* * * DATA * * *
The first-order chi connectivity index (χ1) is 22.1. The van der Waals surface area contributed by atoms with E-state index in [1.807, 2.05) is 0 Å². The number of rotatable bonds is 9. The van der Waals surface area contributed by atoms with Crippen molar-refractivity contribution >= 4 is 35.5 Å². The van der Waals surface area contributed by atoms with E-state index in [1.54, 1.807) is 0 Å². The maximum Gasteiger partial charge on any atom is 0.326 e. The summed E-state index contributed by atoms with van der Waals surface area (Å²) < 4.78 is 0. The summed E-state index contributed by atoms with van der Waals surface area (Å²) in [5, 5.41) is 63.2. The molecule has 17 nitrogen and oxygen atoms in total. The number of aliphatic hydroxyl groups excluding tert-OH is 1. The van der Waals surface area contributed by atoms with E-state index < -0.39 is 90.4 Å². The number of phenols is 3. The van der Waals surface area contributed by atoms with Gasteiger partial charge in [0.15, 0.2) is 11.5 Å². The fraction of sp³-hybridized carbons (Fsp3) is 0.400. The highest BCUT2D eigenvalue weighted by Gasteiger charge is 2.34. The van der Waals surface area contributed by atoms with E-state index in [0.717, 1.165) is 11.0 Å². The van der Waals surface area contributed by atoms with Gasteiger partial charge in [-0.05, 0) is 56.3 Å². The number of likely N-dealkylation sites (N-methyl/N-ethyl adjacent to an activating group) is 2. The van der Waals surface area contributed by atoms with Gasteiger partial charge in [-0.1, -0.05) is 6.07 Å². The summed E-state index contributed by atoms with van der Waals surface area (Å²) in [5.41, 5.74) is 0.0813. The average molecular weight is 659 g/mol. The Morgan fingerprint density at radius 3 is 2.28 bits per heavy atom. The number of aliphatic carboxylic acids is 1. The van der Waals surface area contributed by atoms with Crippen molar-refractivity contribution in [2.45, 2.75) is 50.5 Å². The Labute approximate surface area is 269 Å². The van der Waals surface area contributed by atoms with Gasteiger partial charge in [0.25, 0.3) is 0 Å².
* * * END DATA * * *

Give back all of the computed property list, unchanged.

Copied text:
The first-order chi connectivity index (χ1) is 22.1. The van der Waals surface area contributed by atoms with E-state index in [1.807, 2.05) is 0 Å². The number of rotatable bonds is 9. The van der Waals surface area contributed by atoms with Crippen molar-refractivity contribution >= 4 is 35.5 Å². The van der Waals surface area contributed by atoms with E-state index in [1.54, 1.807) is 0 Å². The maximum Gasteiger partial charge on any atom is 0.326 e. The summed E-state index contributed by atoms with van der Waals surface area (Å²) < 4.78 is 0. The summed E-state index contributed by atoms with van der Waals surface area (Å²) in [5, 5.41) is 63.2. The molecule has 17 nitrogen and oxygen atoms in total. The number of aliphatic hydroxyl groups excluding tert-OH is 1. The van der Waals surface area contributed by atoms with E-state index < -0.39 is 90.4 Å². The number of phenols is 3. The van der Waals surface area contributed by atoms with Gasteiger partial charge in [0.15, 0.2) is 11.5 Å². The fraction of sp³-hybridized carbons (Fsp3) is 0.400. The highest BCUT2D eigenvalue weighted by Gasteiger charge is 2.34. The van der Waals surface area contributed by atoms with E-state index in [0.717, 1.165) is 11.0 Å². The van der Waals surface area contributed by atoms with Gasteiger partial charge in [-0.05, 0) is 56.3 Å². The number of likely N-dealkylation sites (N-methyl/N-ethyl adjacent to an activating group) is 2. The van der Waals surface area contributed by atoms with Gasteiger partial charge in [-0.1, -0.05) is 6.07 Å². The summed E-state index contributed by atoms with van der Waals surface area (Å²) in [5.41, 5.74) is 0.0813. The average molecular weight is 659 g/mol. The Morgan fingerprint density at radius 3 is 2.28 bits per heavy atom. The number of aliphatic carboxylic acids is 1. The van der Waals surface area contributed by atoms with Crippen molar-refractivity contribution in [2.45, 2.75) is 50.5 Å². The Labute approximate surface area is 269 Å². The van der Waals surface area contributed by atoms with Gasteiger partial charge in [0.25, 0.3) is 0 Å².